Fresh out of high school, 18-year-old Sashe left the family home where she felt unsafe, moved to a shelter in Mexico City and started looking for a job that would let her freely express herself as a transgender woman.
But her goals of financial independence have been blocked by employers who turn her away for “not looking enough like a woman,” said Sashe, who asked that only her first name be published for security reasons. “I constantly saw jobs advertised for women from which I was rejected because, they said, I was not what they were looking for,” she told Openly in an interview at Casa Frida, a shelter for displaced LGBTQ+ Mexicans and asylum seekers. “In jobs advertised for any gender, they gave me no guarantees I would be respected as a trans woman,” added Sashe, who fears she could be subject to verbal or physical abuse from coworkers and employers due to her gender identity.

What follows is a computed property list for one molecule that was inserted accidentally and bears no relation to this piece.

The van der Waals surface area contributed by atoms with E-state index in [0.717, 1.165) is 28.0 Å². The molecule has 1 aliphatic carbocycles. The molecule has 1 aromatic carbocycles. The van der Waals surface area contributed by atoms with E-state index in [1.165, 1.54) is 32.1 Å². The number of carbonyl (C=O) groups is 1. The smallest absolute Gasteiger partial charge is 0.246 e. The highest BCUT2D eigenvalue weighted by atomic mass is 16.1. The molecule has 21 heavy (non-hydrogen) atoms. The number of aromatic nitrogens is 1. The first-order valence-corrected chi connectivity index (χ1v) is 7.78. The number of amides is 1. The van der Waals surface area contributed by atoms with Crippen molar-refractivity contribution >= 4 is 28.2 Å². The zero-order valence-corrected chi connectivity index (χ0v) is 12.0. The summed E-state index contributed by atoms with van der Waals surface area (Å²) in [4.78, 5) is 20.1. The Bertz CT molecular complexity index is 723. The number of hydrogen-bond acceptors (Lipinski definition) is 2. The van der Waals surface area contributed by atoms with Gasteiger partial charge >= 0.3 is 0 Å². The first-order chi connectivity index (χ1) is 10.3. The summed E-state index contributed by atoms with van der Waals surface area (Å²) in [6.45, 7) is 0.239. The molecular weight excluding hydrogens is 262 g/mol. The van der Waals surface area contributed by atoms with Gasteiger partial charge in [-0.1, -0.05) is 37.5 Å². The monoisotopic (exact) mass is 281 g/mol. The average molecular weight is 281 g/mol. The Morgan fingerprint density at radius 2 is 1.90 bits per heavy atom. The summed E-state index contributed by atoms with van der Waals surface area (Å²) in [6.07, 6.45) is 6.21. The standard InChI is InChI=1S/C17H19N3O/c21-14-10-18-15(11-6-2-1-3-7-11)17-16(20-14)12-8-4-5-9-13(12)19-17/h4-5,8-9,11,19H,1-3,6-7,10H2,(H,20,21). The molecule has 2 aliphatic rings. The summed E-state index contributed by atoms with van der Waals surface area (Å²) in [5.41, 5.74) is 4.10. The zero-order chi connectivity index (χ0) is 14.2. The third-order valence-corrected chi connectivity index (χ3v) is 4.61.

Sashe is one of 5 million people in Mexico – 5% of the population aged 15 years or over – who identify as LGBTQ+, nearly a third of who report being mistreated at work or not receiving the same benefits as their non-LGBTQ+ colleagues, according to the 2022 national survey on sexual diversity.
In an effort to make work a safe place for Mexico’s LGBTQ+ community, Casa Frida helps both Mexicans and asylum seekers get the documents they need to officially reflect their preferred identity and connects them with companies offering jobs free from discrimination.